Recently, I had a very odd experience. No, I didn’t wake up 30 years younger and with a full head of hair. That would have been odd but nice, whereas the experience I actually had was merely bizarre.
Like most bloggers, I write for more than one website. It’s rather like being a syndicated columnist, except that little or no money changes hands. But, as a writer who hopes to influence public opinion, you want to have as many readers as possible.
The strange event took place on a Tuesday. It came in the form of an e-mail from Jonathan Garthwaite, who runs Townhall, a website I’ve contributed to for nearly four years.
The message read: “Dear Burt: As everyone is painfully aware, the economy is forcing companies to make difficult decisions. Townhall.com is no different. We take our commitment to our readers and our bottom line very seriously. Similarly, we are constantly reassessing our editorial lineup. We end up making tough decisions that aren’t always fun.
“I know it won’t please you to know that we’ve decided to discontinue carrying your column. It was not a decision make (sic) carelessly. Picking between colleagues, friends and talented writers is never easy.
“Thank you very much for sharing your insights with Townhall.com readers over the years. Sincerely, Jonathan.”
I must confess I was shocked to receive an electronic pink slip after all this time. I sent Garthwaite an e-mail asking which other writers were being made to walk the plank, but he said he wasn’t free to share that information. I did get him to agree to post a notice on the following Friday, lest readers simply assumed that I had died.
The reason I’m sharing this with you isn’t because I regard this as a case of blatant censorship. This isn’t the federal government silencing me. Townhall has every right to post or not post any writer for any reason. I don’t believe I or anyone else has the inalienable right to have his articles disseminated. There are many more important issues than whether or not a blog decides to cut me loose. Okay, I exaggerate. There aren’t many things more important, but there are, I’m almost certain, several that rival it.
That said, I fear that there are dark forces at play. You see, although there was the reference in Garthwaite’s e-mail to the weak economy and the bottom line, there had been no prior discussion between Townhall and me about money. At least not for quite a while. When I first started writing for them back in 2005, Townhall was paying me $35 for an article. But I was writing faster than they were posting, so they agreed to run two-a-week, and I agreed to lower the price to $20 each. And so it has remained.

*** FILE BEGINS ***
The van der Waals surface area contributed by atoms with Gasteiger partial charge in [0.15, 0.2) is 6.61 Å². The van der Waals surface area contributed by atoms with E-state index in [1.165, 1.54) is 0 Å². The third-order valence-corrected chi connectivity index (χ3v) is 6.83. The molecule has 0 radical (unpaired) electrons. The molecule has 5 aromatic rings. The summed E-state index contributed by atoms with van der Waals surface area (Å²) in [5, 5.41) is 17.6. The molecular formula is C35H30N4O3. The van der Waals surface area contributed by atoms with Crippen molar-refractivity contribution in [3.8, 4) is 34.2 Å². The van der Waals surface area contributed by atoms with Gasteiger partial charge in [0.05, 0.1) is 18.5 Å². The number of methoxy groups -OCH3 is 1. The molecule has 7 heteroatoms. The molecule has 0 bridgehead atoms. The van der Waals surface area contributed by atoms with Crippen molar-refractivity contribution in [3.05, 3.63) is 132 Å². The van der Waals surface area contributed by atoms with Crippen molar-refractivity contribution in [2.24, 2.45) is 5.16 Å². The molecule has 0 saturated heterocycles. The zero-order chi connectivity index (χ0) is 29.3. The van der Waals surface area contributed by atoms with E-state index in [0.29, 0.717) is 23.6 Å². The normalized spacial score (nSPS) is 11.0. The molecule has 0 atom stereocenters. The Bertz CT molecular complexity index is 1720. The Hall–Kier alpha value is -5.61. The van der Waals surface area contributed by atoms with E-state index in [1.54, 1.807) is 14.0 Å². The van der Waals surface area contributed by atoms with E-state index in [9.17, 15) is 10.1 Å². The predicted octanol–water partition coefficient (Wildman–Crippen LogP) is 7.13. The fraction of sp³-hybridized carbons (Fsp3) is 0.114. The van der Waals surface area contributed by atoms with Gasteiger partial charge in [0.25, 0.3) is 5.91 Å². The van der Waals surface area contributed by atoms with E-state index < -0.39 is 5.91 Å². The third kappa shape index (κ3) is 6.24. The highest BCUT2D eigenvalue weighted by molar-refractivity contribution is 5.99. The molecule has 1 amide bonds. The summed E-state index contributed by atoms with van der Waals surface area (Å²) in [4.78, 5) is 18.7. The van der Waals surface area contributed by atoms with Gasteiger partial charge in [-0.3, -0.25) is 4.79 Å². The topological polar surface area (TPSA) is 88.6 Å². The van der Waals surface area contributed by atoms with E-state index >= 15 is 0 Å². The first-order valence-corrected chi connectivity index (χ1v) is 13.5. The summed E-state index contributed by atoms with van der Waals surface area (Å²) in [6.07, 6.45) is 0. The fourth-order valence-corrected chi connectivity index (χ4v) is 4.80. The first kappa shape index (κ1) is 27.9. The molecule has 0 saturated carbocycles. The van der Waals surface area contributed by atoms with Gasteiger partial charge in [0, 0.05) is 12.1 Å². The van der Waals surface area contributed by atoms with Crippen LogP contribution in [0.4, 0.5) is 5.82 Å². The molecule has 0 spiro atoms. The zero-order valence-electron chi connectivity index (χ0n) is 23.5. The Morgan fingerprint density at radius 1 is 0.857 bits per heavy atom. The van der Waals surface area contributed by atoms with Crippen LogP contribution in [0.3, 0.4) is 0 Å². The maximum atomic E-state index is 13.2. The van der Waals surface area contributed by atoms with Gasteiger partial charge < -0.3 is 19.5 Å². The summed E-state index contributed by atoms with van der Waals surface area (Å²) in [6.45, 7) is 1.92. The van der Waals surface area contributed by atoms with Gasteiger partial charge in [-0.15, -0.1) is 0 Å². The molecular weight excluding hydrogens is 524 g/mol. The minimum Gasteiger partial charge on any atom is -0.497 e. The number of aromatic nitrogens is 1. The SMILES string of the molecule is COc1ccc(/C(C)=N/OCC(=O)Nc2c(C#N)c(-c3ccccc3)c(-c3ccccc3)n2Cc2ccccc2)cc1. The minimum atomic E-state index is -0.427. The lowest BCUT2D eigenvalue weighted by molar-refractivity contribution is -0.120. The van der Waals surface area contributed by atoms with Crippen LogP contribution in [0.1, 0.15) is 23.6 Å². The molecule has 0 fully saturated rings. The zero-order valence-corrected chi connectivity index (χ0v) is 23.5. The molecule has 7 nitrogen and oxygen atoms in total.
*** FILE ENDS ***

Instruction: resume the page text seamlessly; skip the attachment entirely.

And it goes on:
But if they were cutting me loose over money, wouldn’t it have made more sense for them to suggest we revert to one-a-week or even ask me if I would write for less, even for free? Isn’t that usually how these things work?
Therefore, I think reasonable people can agree that money makes a very questionable motive in all this. And if I were popular enough with the readers to warrant Townhall’s posting two of my articles each and every week for all this time, lack of popularity wouldn’t appear to be the problem.
Now, understand, I am not the sort of person who readily subscribes to conspiracies. If anything, I tend to pooh-pooh them because I don’t believe two people can keep a secret, and I’m dead certain that three or more can’t. However, something about the timing couldn’t fail to grab my attention in much the same way that a mackerel lying under your pillow will certainly grab yours.
The piece that Townhall had posted on Monday of that week was an attack on our sworn enemies, which I had titled “The Straight Poop on Islam,” but which Townhall, in a fit of political correctness verging on insanity, had re-named “The Straight Talk on Islam.”
Perhaps it was sheer coincidence that the very next day, I was let go. Maybe the one thing had absolutely nothing to do with the other. Perhaps somewhere along the line, Cause and Effect had gone to Reno for a divorce and I just hadn’t heard about it.
But at least now you understand why I can’t help wondering if the folks at Townhall got an offer they couldn’t refuse — perhaps a call from someone threatening to send them a ticking CAIR package.